Inspirational

 

 

Welcome to Holland

 

I am often asked to describe the experience of raising a child with a disability - to try to help people who have not shared that unique experience to understand it, to imagine how it would feel.

It's like this......

When you're going to have a baby, it's like planning a fabulous vacation trip - to Italy. You buy a bunch of guide books and make your wonderful plans. The Coliseum. The Michelangelo David. The gondolas in Venice. You may learn some handy phrases in Italian. It's all very exciting.

 

After months of eager anticipation, the day finally arrives. You pack your bags and off you go. Several hours later, the plane lands. The stewardess comes in and says, "Welcome to Holland."

 

"Holland?!?" you say. "What do you mean Holland?? I signed up for Italy! I'm supposed to be in Italy. All my life I've dreamed of going to Italy."

 

But there's been a change in the flight plan. They've landed in Holland and there you must stay.

 

The important thing is that they haven't taken you to a horrible, disgusting, filthy place, full of pestilence, famine and disease. It's just a different place.

 

So you must go out and buy new guide books. And you must learn a whole new language. And you will meet a whole new group of people you would never have met.

 

It's just a different place. It's slower-paced than Italy, less flashy than Italy. But after you've been there for a while and you catch your breath, you look around.... and you begin to notice that Holland has windmills.... and Holland has tulips. Holland even has Rembrandts.

 

But everyone you know is busy coming and going from Italy... and they're all bragging about what a wonderful time they had there. And for the rest of your life, you will say "Yes, that's where I was supposed to go. That's what I had planned."

 

And the pain of that will never, ever, ever, ever go away... because the loss of that dream is a very very significant loss.

 

But... if you spend your life mourning the fact that you didn't get to Italy, you may never be free to enjoy the very special, the very lovely things ... about Holland.

 

By Emily Perl Kingsley, a Sesame Street author since 1970 and mother of a boy born with Down’s syndrome.

 

 

The Starfish

 

The old man awoke just before sunrise, as he often did, to walk by the ocean's edge and greet the new day. As he moved through the morning dawn, he focused on a faint, far away motion.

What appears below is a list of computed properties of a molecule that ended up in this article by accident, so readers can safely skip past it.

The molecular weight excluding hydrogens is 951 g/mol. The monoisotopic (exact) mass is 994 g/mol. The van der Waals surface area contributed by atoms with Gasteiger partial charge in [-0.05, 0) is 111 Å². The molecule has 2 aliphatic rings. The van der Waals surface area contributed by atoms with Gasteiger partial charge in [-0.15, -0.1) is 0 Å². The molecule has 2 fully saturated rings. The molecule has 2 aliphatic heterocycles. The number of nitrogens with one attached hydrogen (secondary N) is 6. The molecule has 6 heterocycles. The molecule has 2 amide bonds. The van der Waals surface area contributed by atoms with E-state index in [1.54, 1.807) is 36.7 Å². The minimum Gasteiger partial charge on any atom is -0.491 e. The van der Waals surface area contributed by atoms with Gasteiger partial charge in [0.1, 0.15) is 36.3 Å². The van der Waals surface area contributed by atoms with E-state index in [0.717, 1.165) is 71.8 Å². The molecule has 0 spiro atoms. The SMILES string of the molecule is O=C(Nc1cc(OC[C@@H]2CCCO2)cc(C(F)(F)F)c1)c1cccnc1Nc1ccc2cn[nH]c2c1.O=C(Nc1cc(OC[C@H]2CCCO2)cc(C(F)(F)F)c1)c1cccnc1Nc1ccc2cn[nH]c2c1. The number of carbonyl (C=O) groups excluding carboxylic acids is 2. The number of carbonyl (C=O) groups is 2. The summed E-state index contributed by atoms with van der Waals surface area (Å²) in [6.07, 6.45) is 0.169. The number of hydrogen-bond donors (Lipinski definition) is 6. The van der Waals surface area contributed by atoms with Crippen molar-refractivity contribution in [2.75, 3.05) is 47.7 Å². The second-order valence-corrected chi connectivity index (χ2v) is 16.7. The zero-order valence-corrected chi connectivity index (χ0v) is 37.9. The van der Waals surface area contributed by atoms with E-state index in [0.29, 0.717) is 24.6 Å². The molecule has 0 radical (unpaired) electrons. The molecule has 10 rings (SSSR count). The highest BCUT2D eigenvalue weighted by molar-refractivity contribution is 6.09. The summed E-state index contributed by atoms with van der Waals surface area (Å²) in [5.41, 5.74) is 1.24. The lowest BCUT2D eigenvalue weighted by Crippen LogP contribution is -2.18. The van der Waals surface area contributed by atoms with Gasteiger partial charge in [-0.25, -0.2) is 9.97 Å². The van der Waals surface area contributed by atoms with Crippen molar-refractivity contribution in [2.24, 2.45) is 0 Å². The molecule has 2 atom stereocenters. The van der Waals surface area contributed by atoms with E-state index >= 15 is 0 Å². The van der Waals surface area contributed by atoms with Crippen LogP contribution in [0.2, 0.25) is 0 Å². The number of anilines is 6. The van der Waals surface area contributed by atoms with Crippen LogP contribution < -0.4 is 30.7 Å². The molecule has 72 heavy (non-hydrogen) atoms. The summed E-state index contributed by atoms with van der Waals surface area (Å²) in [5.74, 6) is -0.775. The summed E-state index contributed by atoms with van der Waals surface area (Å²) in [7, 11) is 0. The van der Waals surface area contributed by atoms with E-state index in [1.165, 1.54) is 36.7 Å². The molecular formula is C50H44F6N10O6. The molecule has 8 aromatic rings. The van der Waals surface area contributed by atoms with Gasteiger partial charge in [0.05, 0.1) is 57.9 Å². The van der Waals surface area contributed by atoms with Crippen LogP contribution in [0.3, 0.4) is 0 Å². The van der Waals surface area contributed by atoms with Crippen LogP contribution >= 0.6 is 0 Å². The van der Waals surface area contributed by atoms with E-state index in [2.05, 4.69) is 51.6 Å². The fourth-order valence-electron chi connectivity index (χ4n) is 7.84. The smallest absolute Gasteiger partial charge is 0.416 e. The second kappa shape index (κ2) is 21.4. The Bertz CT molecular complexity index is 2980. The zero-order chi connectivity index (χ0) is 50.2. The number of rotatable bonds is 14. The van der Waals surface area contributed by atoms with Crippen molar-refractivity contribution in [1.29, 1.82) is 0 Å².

He saw a youth, bending and reaching and flailing arms, dancing on the beach, no doubt in celebration of the perfect day soon to begin. As he approached, he realized that the youth was not dancing to the bay, but rather bending to sift through the debris left by the night's tide, stopping now and then to pick up starfish and then standing, to heave it back into the sea.

 

He asked the youth the purpose of the effort. "The tide has washed the starfish onto the beach and they cannot return to the sea by themselves," the youth replied. "When the sun rises, they will die, unless I throw them back into the sea."

 

As the youth explained, the old man surveyed the vast expanse of beach, stretching in both directions beyond eyesight. Starfish littered the shore in numbers beyond calculation.

 

The hopelessness of the youth's plan became clear and the old man countered, "But there are more starfish on this beach than you can ever save before the sun is up. Surely you cannot expect to make a difference."

 

The youth paused briefly to consider these words, bent to pick up a starfish and threw it as far as possible. Turning to the man, he said,

 

"I made a difference to that one."

 

Adapted from The Star Thrower by Loren Eiseley 

Sourced from choosinghope.org

 

 

 

This year, nearly one hundred thousand women will become mothers of handicapped children. Did you ever wonder how these mothers of handicapped children are chosen?

 

I somehow visualize God hovering over Earth selecting His instruments for propagation with great care and deliberation. As He observes, He instructs his angels to make notes in a giant ledger.

 

He passes a name to an angel and smiles. “Give her a blind child.”

 

The angel is curious. “Why this one, God? She's so happy.”

 

“Exactly,” says God. “Could I give a child with a handicap to a mother who does not know laughter? That would be cruel.”

 

“But has she patience?” asks the angel.

 

“I don't want her to have too much patience, or she will drown in a sea of self-pity and despair. Once the shock and resentment wear off, she'll handle it.”

 

“But, Lord, I don't think she even believes in you.”

God smiles. “No matter. I can fix that. This one is perfect. She has just enough selfishness.”

 

The angel gasps. “Selfishness? Is that a virtue?”

 

God nods. “If she can't separate herself from the child occasionally, she'll never survive. Yes, here is a woman whom I will bless with a child less than perfect. She doesn't realize it yet, but she is to be envied. She will never take for granted a spoken word. She will never consider a step ordinary. When her child says “Mommy” for the first time, she will be present at a miracle and know it! When she describes a tree or a sunset to her blind child, she will see it as few people ever see my creations.”

 

“I will permit her to see clearly the things I see... ignorance, cruelty, prejudice... and allow her to rise above them. She will never be alone. I will be at her side every minute of every day of her life, because she is doing my work as surely as she is here by my side.”

 

“And what about her patron saint?” asks the angel, pen poised in mid-air.

 

God smiles. “A mirror will suffice.”

 

Source: the web 

 

 

And finally:

 

"Don't cry because it's oversmile because it happened"

 

Attributed to Dr Seuss